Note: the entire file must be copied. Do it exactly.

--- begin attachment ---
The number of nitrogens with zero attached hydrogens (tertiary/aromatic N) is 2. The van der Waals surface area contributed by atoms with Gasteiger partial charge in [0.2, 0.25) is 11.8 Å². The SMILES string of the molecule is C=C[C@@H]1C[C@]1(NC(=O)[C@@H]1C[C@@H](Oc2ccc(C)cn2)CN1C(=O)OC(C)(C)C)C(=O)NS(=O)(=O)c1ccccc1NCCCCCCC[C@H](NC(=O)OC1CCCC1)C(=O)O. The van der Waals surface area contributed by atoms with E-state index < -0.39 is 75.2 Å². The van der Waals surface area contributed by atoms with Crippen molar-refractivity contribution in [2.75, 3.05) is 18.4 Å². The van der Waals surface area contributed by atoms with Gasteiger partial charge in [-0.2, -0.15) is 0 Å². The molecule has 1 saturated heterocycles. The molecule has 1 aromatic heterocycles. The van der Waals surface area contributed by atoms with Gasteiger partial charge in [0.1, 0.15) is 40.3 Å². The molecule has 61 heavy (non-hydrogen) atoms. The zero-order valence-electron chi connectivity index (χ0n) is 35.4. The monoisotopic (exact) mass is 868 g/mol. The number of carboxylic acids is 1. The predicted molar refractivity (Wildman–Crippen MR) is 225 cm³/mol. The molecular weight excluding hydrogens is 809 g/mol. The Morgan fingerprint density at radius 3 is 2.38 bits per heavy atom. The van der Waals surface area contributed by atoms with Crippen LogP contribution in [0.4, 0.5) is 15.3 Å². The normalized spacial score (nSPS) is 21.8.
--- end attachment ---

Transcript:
The number of nitrogens with zero attached hydrogens (tertiary/aromatic N) is 2. The van der Waals surface area contributed by atoms with Gasteiger partial charge in [0.2, 0.25) is 11.8 Å². The SMILES string of the molecule is C=C[C@@H]1C[C@]1(NC(=O)[C@@H]1C[C@@H](Oc2ccc(C)cn2)CN1C(=O)OC(C)(C)C)C(=O)NS(=O)(=O)c1ccccc1NCCCCCCC[C@H](NC(=O)OC1CCCC1)C(=O)O. The van der Waals surface area contributed by atoms with E-state index < -0.39 is 75.2 Å². The van der Waals surface area contributed by atoms with Crippen molar-refractivity contribution in [2.75, 3.05) is 18.4 Å². The van der Waals surface area contributed by atoms with Gasteiger partial charge in [-0.2, -0.15) is 0 Å². The molecule has 1 saturated heterocycles. The molecule has 1 aromatic heterocycles. The van der Waals surface area contributed by atoms with Gasteiger partial charge in [0.1, 0.15) is 40.3 Å². The molecule has 61 heavy (non-hydrogen) atoms. The zero-order valence-electron chi connectivity index (χ0n) is 35.4. The monoisotopic (exact) mass is 868 g/mol. The number of carboxylic acids is 1. The predicted molar refractivity (Wildman–Crippen MR) is 225 cm³/mol. The molecular weight excluding hydrogens is 809 g/mol. The Morgan fingerprint density at radius 3 is 2.38 bits per heavy atom. The van der Waals surface area contributed by atoms with Crippen LogP contribution in [0.4, 0.5) is 15.3 Å². The normalized spacial score (nSPS) is 21.8.